The murder of Julius Caesar on March 15, 44 BC was one of the most significant assassinations in history. The repercussions of the event included yet another Roman Civil War and the victor, Octavian, became the first Emperor of Rome. It occurred three days before Caesar was due to leave Rome, and he had planned to leave the city in the hands of trusted advisors.
In truth, the assassination of Caesar was one of many political crises in Roman history. As Rome’s territory started to grow, so did the level of violence at home. The Civil Wars of the 80s BC were tinged with Roman blood as Sulla took control and became dictator for a short period. The majority of the most important men in Rome during the first century BC; Cicero, Pompey, Crassus and Mark Antony among others, died violently, so the death of Caesar probably had an air of inevitability about it given the political landscape at the time.
The assassination came at a time when Julius Caesar probably believed he was invincible. After defeating Pompey at Pharsalus in 48 BC, he was the most powerful man in Rome. He mopped up resistance to his rule at the Battle of Munda on March 17, 45 BC. Caesar was named dictator for 10 years in 46 BC and became dictator for life sometime between the middle of January and early February 44 BC.
He was one of the greatest military commanders of all time, and when he finally settled in Rome, he had won a host of significant victories and was involved in at least 50 battles. Caesar endeared himself to the citizens of Rome by introducing a number of reforms such as giving grain to the urban poor. He also offered land to seasoned veterans, cleaned up the dangerous streets of Rome and increased employment through the introduction of public work projects.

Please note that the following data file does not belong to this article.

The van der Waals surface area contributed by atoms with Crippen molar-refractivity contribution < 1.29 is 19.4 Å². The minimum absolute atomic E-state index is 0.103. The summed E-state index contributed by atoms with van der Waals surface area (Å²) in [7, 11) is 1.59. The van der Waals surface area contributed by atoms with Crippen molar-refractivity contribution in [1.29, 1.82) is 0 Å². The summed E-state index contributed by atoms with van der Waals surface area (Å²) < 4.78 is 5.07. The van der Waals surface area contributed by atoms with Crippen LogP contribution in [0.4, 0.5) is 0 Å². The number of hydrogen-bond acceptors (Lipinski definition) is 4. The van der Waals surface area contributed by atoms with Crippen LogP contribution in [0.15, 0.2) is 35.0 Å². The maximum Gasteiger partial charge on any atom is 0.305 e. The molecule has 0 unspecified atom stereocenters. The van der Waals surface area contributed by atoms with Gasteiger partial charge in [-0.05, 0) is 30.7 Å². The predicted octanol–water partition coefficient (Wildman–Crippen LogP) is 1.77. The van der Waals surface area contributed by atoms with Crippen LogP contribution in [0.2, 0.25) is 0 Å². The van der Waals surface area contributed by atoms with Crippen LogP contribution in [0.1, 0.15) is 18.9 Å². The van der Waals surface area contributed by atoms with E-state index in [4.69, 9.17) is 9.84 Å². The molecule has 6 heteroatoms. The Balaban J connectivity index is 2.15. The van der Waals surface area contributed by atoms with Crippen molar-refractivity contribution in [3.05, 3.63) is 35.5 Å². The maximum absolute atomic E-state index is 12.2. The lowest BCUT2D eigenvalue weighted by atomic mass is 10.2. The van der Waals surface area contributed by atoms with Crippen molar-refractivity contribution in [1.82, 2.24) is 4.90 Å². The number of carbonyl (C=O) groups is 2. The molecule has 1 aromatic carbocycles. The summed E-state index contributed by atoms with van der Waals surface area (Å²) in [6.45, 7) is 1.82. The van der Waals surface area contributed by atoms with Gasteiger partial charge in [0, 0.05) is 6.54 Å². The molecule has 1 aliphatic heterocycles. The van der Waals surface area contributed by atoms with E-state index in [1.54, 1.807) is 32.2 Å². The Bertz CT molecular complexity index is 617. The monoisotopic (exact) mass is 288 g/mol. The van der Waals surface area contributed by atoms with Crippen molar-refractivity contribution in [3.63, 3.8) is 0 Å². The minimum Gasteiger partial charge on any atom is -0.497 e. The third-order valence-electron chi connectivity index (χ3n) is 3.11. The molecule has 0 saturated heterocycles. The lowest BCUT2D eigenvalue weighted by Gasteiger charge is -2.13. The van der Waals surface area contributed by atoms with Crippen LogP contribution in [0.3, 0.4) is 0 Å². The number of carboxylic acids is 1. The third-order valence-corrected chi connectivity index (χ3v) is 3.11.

Although his reforms won him plenty of admiration from the people of Rome, they terrified a number of influential citizens who believed the Republic was all but dead. Perhaps they were jolted into action when Caesar became dictator for life as it was a completely unconstitutional act. As well as being concerned about Caesar’s power and influence, the Senate was greatly offended by his arrogance and vanity.
The would-be assassins believed they had to kill Caesar for the good of the Republic but also knew failure meant certain death as they would be branded traitors. The conspirators included friends of Pompey, one-time allies of Caesar who disagreed with his policies and idealists that believed the assassination was necessary to preserve what remained of the Roman Republic.
There were an estimated 60 people involved in the plot, but historians have identified Brutus, Decimus, Gaius Trebonius and Gaius Cassius Linginus as the ringleaders. Brutus is often deemed to be the main conspirator and is compared to Judas because he was apparently close to Caesar. In reality, Brutus was never friends with Caesar and actually fought with the forces of Pompey against him. Caesar forgave him, but clearly, Brutus wanted Caesar dead. The real traitor is Decimus who had spent years fighting by Caesar’s side in Gaul and dined with the dictator the night before the murder.
The conspirators probably began meeting in 45 BC; initially in small groups to avoid detection. Caesar arrogantly dismissed his Spanish guard in October of that year in the belief that no one would dare attack him. The plotters knew their plan had to be completed in haste as March approached because Caesar was due to leave the city on March 18, 44 BC. After considerable debate, the conspirators decided to attack during a session of the Senate at the Theater of Pompey on March 15. They also chose to bring 8-inch daggers instead of swords as they were easier to hide beneath their togas. Caesar’s brief reign as dictator was about to come to a bloody end.